B-65. English Bookbindings, 1450–1850: Identification & Interpretation

David Pearson

A primary aim of this course is to give participants a toolkit to identify and date English bindings on historic books, distinguishing the contemporary from the later and the repaired, covering the progression of decorative styles which enable simple as well as upmarket bindings to be recognized. It will focus on external, visible features, rather than internal features. Although English bindings form the backbone of the course, bindings from continental Europe will be brought in to compare, contrast, and set the wider context. Consideration will also be given to the book historical landscape in which bindings should be seen, understood, and interpreted. “What are the questions I should ask, when looking at a historic binding?” is a theme that will run through this course, and it is hoped that students will come to the end of the week better equipped both to pose and to answer those questions.

The course is designed for individuals who work regularly with historic books on which English bindings are likely to feature: librarians and curators, humanities researchers, collectors and dealers. It is not a practical course to learn how to bind, and its philosophy is book historical, not art historical–it will cover bindings of all kinds, the cheap, temporary, and simple as well as the extravagant and luxurious. Illustrated teaching sessions will be supplemented by opportunities to see and handle examples from the Rare Book School collections, and one day will be dedicated to a trip to the Folger Shakespeare Library in Washington, DC where we will look at about eighty bindings from their outstanding holdings.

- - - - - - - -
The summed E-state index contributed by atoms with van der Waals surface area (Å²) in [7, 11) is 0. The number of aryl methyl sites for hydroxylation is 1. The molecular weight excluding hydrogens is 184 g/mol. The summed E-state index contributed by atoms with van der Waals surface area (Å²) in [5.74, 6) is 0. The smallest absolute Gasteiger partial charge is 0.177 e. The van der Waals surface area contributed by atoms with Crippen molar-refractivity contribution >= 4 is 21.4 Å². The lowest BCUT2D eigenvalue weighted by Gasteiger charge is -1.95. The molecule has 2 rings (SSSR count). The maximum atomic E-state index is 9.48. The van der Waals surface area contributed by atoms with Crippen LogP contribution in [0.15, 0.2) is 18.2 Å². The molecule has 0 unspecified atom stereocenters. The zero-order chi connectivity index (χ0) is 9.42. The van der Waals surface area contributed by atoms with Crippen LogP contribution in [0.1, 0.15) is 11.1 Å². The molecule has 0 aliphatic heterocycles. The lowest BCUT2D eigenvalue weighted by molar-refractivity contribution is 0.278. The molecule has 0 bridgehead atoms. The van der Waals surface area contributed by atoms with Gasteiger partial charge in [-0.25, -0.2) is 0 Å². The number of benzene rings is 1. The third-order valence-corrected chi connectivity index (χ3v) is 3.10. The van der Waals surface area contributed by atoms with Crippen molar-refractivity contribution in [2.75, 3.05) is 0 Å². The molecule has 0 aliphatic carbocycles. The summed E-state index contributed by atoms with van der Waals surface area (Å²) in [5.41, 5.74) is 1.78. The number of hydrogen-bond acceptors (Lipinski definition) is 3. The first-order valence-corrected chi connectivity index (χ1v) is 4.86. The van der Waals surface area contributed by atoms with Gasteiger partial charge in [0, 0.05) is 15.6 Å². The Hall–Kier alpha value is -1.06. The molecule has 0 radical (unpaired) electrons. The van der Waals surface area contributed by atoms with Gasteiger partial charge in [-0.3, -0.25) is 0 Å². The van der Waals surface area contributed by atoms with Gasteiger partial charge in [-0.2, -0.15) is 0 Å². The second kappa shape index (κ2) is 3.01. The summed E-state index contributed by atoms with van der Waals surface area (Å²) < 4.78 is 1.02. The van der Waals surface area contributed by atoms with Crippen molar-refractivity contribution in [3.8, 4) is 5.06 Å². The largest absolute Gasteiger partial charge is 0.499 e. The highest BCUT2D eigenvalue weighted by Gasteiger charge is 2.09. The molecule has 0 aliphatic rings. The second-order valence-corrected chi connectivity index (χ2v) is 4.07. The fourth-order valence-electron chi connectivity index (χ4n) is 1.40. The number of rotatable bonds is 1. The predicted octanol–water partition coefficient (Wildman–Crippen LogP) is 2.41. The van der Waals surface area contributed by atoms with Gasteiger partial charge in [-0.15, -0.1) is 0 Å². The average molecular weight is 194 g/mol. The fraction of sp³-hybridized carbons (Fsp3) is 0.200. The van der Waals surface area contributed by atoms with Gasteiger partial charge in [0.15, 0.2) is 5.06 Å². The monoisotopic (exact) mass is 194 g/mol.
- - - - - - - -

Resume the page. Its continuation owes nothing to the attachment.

N.B., The tuition for this course is $1,495 owing to the expenses associated with the scheduled field trip.

Course History

2018–
David Pearson teaches this course.

Faculty

David Pearson

David Pearson

David Pearson retired in 2017 as Director of Culture, Heritage and Libraries for the City of London Corporation, after a professional career of 35 years or so working in various major research libraries in London and elsewhere. He is now a Research Fellow at the Institute of English Studies in the University of London, and a member of the teaching staff of the London Rare Books School there. He has published extensively on aspects of book history, with a particular interest in aspects of the book as an owned and designed object; his books include Provenance Research in Book History (1994), Oxford Bookbinding 1500-1640 (2000), English Bookbinding Styles 1450-1800 (2005), and Books as History (2008). He has taught and lectured in these fields for numerous audiences and is a Past President of the Bibliographical Society.

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